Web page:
Josefina on the Santa Fe Trail

   Josefina Montoya is a wonderful addition to the American Girl collection. Her book series is set in 1824 New Mexico. In the stories, Josefina lives on a rancho 15 miles from Santa Fe. I live in the middle of the country so I don’t get to visit very many early Spanish-American historic sites. When I discovered the National Frontier Trails Museum in Independence, Missouri I thought Josefina would be the perfect doll to go with me.


AD5C0EE7-BB93-4039-A5CF-C4667E571FB3So what was western life like in Josefina’s day? Prior to 1821, Spain protected the borders of its colony New Mexico and wouldn’t allow them to participate in international trade. Americans that visited Santa Fe came back with stories telling how the New Mexican people were starved of manufactured supplies. The Mexican people revolted against the Spanish rule in 1821 and opened trade to the United States. Immediately the Santa Fe Trail was blazed from Missouri to New Mexico.


A journey on the Santa Fe Trail would have taken 8 weeks to travel the dusty 900 mile trek. It started in Independence, Missouri and there you would need to stock your wagon with supplies for the hard journey ahead. Business boomed in Independence because it was the last town on the edge of the Wild West. Multiple trails started in Independence and families purchased supplies to head west on the California and Oregon Trails. These trails were traveled by settlers wanting a new life for their families. The Santa Fe Trail was mainly traveled by  merchants seeking to make a business for themselves. The traders would need to stock up in Independence before heading to Santa Fe. As the traders returned from New Mexico they brought beautiful goods into Independence.

On the Santa Fe Trail, travelers would have to endure long stretches of boredom, mosquitoes and heat that would be interrupted by scary hailstorms, wildfires and swollen streams. Buffalo herds roamed the land by the thousands. Traders reported that the plains would look black as far as the eye could see from all the bison. The trail hands would start their day at dawn and get their large Conestoga wagons moving with loud hollers and whoops. A Conestoga wagon was a freight wagon that could haul 3,000 pounds. It had a curved bottom floor that was designed to keep the cargo from shifting. The sides had chain to tighten to keep the wagon’s sides secure if the load was large. It had a built-in tool box and feed box on the sides or underneath. In 1824, Conestoga wagons would be like our modern-day eighteen-wheeled transport trucks. The Conestoga wagon pictured is dated 1827.


Mid-morning the trail hands would stop to let the oxen teams graze and they would cook their largest meal of the day. Each trail hand had a daily ration of one pound of flour, one pound of bacon, one ounce of coffee, two ounces of sugar and a pinch of salt. Occasionally, they would get a treat of dried apples or beans. The food would be cooked on gathered wood and fueled by buffalo chips. The caravan would start moving again around noon and keep pace until evening. At the day’s end the crew would take care of the animals and repair any wagons that needed attention. Finally they could get some much deserved rest.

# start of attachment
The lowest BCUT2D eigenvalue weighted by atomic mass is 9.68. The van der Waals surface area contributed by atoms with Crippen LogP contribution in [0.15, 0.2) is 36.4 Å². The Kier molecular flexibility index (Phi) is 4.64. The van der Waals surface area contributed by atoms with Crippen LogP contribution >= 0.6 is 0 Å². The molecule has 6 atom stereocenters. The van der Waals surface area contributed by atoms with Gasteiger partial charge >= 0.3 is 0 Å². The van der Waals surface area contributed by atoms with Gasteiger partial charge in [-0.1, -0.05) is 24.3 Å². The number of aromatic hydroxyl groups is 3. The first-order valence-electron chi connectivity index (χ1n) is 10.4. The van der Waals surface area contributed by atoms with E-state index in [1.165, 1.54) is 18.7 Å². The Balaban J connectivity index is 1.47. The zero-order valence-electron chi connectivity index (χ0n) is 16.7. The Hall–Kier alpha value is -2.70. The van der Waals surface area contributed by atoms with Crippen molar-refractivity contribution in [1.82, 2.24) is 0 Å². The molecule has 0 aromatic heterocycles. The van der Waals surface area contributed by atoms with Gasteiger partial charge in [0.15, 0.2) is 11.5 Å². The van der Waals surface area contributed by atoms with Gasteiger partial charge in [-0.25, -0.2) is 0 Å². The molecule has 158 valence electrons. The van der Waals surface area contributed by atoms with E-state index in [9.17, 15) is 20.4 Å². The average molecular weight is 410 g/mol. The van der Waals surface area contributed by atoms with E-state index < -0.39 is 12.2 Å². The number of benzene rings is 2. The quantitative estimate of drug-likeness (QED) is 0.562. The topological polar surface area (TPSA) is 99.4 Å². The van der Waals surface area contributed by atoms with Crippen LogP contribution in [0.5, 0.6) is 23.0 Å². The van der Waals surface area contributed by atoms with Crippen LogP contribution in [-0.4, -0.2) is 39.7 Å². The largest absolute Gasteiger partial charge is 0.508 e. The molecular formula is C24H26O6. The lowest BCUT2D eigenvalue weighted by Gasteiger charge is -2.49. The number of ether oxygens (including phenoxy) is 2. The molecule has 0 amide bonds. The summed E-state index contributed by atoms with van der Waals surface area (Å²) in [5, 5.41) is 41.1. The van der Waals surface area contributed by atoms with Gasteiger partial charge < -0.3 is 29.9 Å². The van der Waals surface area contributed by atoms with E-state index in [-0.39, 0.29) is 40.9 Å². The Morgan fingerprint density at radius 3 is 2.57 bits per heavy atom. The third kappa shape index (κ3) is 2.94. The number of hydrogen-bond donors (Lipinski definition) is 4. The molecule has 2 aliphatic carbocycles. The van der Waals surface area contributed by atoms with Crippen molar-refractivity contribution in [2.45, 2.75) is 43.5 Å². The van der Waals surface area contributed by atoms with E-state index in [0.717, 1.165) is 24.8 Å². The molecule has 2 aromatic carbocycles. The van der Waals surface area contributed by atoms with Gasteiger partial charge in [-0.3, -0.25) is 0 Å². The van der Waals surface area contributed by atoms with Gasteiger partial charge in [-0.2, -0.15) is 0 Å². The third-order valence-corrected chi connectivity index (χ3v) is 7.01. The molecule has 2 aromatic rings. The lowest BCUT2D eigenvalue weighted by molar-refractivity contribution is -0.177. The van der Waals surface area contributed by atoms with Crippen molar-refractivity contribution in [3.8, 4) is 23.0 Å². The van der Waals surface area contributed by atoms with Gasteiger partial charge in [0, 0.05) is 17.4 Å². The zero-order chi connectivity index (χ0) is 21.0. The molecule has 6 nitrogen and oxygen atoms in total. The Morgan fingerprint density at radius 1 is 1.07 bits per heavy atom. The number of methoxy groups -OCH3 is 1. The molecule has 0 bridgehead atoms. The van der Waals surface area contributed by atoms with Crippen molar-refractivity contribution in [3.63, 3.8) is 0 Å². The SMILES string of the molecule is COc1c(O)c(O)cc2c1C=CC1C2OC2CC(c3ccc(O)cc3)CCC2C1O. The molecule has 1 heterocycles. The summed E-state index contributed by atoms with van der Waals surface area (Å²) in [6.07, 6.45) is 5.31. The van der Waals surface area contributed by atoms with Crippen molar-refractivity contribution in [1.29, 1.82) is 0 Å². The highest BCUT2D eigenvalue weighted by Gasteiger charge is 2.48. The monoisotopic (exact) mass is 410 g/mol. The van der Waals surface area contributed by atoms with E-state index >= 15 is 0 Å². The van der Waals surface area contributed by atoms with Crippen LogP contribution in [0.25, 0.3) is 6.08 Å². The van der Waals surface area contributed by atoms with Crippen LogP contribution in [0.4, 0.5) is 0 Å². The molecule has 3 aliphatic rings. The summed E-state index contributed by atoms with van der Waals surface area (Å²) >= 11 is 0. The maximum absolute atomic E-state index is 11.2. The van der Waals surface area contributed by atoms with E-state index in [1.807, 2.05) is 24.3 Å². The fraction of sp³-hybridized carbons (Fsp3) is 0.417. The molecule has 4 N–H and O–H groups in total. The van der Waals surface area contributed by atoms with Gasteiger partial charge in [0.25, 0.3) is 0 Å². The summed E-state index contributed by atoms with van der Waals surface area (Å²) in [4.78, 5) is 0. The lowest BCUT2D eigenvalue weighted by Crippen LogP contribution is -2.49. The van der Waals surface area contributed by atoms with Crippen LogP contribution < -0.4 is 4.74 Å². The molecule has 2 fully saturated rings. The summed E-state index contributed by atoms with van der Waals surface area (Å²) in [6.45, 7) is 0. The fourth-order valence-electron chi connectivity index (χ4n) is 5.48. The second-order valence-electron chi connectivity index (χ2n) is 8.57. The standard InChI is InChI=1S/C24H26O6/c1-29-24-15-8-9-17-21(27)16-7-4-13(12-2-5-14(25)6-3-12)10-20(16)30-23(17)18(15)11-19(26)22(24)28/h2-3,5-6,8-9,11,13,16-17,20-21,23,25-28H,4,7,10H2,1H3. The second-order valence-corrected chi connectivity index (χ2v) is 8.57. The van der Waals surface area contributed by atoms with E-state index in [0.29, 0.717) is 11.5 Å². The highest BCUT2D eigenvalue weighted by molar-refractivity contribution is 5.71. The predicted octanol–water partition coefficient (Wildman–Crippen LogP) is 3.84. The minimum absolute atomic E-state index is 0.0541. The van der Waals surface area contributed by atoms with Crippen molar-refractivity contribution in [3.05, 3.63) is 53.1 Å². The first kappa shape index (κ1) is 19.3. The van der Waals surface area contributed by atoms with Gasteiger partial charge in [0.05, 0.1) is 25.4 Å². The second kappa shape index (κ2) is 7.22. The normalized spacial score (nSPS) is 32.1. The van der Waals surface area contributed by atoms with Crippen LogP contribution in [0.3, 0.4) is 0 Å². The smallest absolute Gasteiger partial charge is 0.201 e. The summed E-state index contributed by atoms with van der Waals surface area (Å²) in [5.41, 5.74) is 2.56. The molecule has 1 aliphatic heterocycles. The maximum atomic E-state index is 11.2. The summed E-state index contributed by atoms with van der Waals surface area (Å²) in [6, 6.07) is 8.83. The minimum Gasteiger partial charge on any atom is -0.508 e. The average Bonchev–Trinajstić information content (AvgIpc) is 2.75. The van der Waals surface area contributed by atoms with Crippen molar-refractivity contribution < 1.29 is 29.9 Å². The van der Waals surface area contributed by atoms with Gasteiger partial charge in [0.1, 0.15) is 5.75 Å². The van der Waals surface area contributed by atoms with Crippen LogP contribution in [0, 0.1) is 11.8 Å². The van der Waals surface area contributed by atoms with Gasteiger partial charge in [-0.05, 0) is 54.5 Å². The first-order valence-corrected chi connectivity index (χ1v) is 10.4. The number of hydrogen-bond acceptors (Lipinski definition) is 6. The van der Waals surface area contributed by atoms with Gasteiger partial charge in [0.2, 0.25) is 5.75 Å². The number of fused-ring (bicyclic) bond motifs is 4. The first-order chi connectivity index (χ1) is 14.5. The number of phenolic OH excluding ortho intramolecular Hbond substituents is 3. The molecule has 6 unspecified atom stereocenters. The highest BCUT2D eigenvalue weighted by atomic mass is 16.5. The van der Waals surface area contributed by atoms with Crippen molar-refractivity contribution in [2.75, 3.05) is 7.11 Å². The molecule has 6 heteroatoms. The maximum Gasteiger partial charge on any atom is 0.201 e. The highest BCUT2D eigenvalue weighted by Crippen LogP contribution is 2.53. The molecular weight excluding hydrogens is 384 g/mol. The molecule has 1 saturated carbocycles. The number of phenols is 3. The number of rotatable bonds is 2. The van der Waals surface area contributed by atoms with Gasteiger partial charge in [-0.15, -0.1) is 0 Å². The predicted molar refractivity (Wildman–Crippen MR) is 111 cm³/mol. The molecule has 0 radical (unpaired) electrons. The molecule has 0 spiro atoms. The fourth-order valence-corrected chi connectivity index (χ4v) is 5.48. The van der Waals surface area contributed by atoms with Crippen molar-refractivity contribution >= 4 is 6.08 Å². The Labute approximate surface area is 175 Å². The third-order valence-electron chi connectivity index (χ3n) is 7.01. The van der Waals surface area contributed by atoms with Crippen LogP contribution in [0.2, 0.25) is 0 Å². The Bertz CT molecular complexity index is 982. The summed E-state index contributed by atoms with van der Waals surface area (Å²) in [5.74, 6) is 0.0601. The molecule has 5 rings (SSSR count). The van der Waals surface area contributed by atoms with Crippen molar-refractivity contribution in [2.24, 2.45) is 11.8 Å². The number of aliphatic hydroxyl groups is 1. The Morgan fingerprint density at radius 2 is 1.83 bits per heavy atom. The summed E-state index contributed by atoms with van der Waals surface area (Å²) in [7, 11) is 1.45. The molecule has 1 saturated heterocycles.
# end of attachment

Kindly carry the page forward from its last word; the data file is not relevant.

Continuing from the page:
When American traders finally arrived in Santa Fe’s dusty marketplace, they found it bustling with an amazing mixture of people and cultures. Santa Fe had New Mexicans, Spanish settlers, French fur trappers and Pueblo Indians. Girls like Josefina would have found the arrival of the wagon train a thrilling event. The traders would rent small store fronts or set up wooden stalls for people to shop and trade. Josefina would have been mesmerized by the wares she saw like mirrors, tools, cotton fabric, toys, hats, boots, combs, silk, books and so much more.


In Josefina’s books, a flash flood destroys a large part of her family’s herd of sheep. To try to rebuild their herd, the whole family pitches in to weave as many blankets with the stored wool as possible to earn money so they can buy new sheep. When the wagon train comes into Santa Fe, Josefina’s father allows each of his daughters to have one of the blankets to trade for any item they want for themselves. Josefina fell in love with a little toy farm. Her new friend, the American trader Patrick O’Toole tells Josefina how much the toy looks like his home in Missouri. Even though she wants the toy badly, she trades her blanket for a violin to give her papa. Patrick surprises Josefina by giving her both the violin and the toy farm!


The Pleasant Company Catalog

New Mexico became an American territory in 1850 and finally a state in 1912. In the late 1800s the Santa Fe Trail was replaced by the railroad and more Americans moved into the area. In Josefina’s lifetime she would have lived under three separate ruling governments; Spain, Mexico and lastly the United States. The Santa Fe Trail blazed the way to bringing New Mexico into the Union. Our county has been enriched by what Hispanic culture has brought us. I’m so glad that Josefina became an American Girl!

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